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Computerized Charting, Emergency Assessment, Nursing Diagnosis and Nursing Process

Computerized Charting, Emergency Assessment, Nursing Diagnosis and Nursing Process. PN 103. Computers. M ainframe computers -data processing tasks -billing P hysician orders Pharmacy Laboratory D iagnostic imaging orders C entral supply requests C are planning

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Computerized Charting, Emergency Assessment, Nursing Diagnosis and Nursing Process

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  1. Computerized Charting,Emergency Assessment,Nursing Diagnosis andNursing Process PN 103

  2. Computers • Mainframe computers -data processing tasks -billing • Physician orders • Pharmacy • Laboratory • Diagnostic imaging orders • Central supply requests • Care planning • Documentation

  3. Computers • Bedside or handheld terminals for data entry.

  4. Computers • A password used to enter and sign off • Computer files should not be shared with another caregiver. • Never leave the computer terminal unattended after being logged on. • Follow the correct protocol for correcting errors. • Make sure that stored records have backup files.

  5. Computers • Do not leave information about a patient displayed on a monitor where others can see it. • Follow the agency’s confidentiality procedures for documenting sensitive materials. • Printouts of computerized records should be protected.

  6. Obtaining Medical Emergency Aid • The nurse: -ability to recognize the need for medical assistance -knowledge of how to obtain medical emergency aid -can mean the difference between life and death to an injured or ill person. -must be prepared to provide cardiopulmonary resuscitation (CPR) if needed until emergency medical assistance arrives

  7. Moral and Legal Responsibilities of the Nurse • Good Samaritan Laws • Protects health professionals from legal liability when providing emergency first aid • Follow a reasonable and prudent course of action • Victim must give verbal permission. -assumes that an unconscious person would give consent if he or she were able. Once first aid is initiated, the nurse has the moral and legal obligation to continue the aid until the victim can be cared for by someone with comparable or better training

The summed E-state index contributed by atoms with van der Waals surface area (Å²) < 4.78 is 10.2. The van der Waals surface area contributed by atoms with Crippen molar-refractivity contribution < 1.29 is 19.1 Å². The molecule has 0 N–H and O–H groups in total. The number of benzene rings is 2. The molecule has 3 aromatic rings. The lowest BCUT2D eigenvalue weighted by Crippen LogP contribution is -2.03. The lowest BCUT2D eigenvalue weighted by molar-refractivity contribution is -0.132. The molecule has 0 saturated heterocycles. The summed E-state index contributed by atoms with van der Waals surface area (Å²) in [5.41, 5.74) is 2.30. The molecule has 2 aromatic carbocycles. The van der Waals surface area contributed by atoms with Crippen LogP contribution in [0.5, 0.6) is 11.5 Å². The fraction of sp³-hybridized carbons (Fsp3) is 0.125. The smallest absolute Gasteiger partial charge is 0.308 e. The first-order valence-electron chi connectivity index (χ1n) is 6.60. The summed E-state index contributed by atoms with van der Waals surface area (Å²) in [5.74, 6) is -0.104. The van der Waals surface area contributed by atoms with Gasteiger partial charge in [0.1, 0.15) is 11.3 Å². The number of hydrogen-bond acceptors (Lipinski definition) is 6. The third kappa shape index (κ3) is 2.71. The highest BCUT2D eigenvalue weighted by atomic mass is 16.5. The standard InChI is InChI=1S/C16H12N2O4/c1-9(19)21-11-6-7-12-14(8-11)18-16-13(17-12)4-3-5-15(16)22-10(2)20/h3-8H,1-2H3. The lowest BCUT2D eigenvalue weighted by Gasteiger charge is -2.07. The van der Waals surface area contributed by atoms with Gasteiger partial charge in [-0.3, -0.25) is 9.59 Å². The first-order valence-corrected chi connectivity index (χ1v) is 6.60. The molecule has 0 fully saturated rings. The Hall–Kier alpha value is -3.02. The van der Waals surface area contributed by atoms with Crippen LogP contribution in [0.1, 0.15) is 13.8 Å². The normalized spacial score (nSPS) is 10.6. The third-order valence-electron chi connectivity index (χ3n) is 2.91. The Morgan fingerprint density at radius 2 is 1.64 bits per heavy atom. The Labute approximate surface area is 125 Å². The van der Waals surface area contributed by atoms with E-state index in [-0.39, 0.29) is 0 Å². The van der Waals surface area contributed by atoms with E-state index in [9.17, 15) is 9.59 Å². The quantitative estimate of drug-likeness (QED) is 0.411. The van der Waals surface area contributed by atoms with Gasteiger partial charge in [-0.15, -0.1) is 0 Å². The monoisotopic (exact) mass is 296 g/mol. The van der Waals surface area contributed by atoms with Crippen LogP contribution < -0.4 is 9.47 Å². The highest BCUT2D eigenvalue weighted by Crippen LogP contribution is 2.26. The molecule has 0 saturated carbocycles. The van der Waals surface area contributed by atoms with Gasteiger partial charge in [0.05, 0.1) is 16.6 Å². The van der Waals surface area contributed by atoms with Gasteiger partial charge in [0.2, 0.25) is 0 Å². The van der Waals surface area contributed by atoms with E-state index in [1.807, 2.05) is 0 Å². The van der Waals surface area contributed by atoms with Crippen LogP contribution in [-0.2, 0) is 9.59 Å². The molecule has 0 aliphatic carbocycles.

8. Triage • The medical screening of patients to determine their relative priority for treatment • Need to treat the most urgent symptoms or patients first • Critical thinking skills

  9. Shock • An abnormal condition of inadequate blood flow to the body’s peripheral tissues -life-threatening cellular dysfunction -hypotension -oliguria. -failure of the cardiovascular system to sufficient blood circulation to the body’s tissues -decreased metabolic waste removal. • To maintain circulatory homeostasis -a functioning heart to circulate blood -sufficient volume of blood.

  10. Shock • Classification of Shock • Severe blood loss • Intense pain • Extensive trauma; burns • Poisons • Emotional stress or intense emotions • Extremes of heat and cold • Electrical shock • Allergic reactions • Sudden or severe illness

  11. Shock • Assessment • Level of consciousness • Skin changes • Blood pressure • Pulse • Respirations • Urinary output • Neuromuscular changes • Gastrointestinal effects

  12. Shock • Nursing Interventions • Establish airway. • Control bleeding. • Reduce pain. • Position the victim flat with the head slightly lower than the rest of the body (elevate the feet and legs). • If victim is unconscious or is vomiting or bleeding around the nose or mouth, position on the side. • If victim is having breathing problems, elevate head and shoulders.

  13. A, Modified TrendelenburgB, If head, neck, or spinal injuries are suspected.C, Breathing problems

  14. Shock • Cover victim with a blanket or other covering to keep warm. • Do not give anything to eat or drink. • Relieve pain: support injury; avoid rough handling; adjust tight or uncomfortable clothes. • Do not give analgesics unless directed by a physician. • Provide emotional support and reassurance.

  15. Bleeding/Hemorrhage • Effects of Blood Loss • Decrease in oxygen supply to the body. • Blood pressure drops. • Heart pumps faster -compensates for the decreased volume and blood pressure. • Can result in shock and death.

  16. Bleeding/Hemorrhage • Types of Bleeding • Capillary • most common • damaged or broken capillaries • oozing of minor cuts, scratches, and abrasions • Venous • vein is severed or punctured • slow, even flow of dark red blood • embolism -if air enters the severed vein. • Arterial • Least common • usually protected by bones, fat, and other structures • Heavy spurting of bright red blood in the rhythm of the heartbeat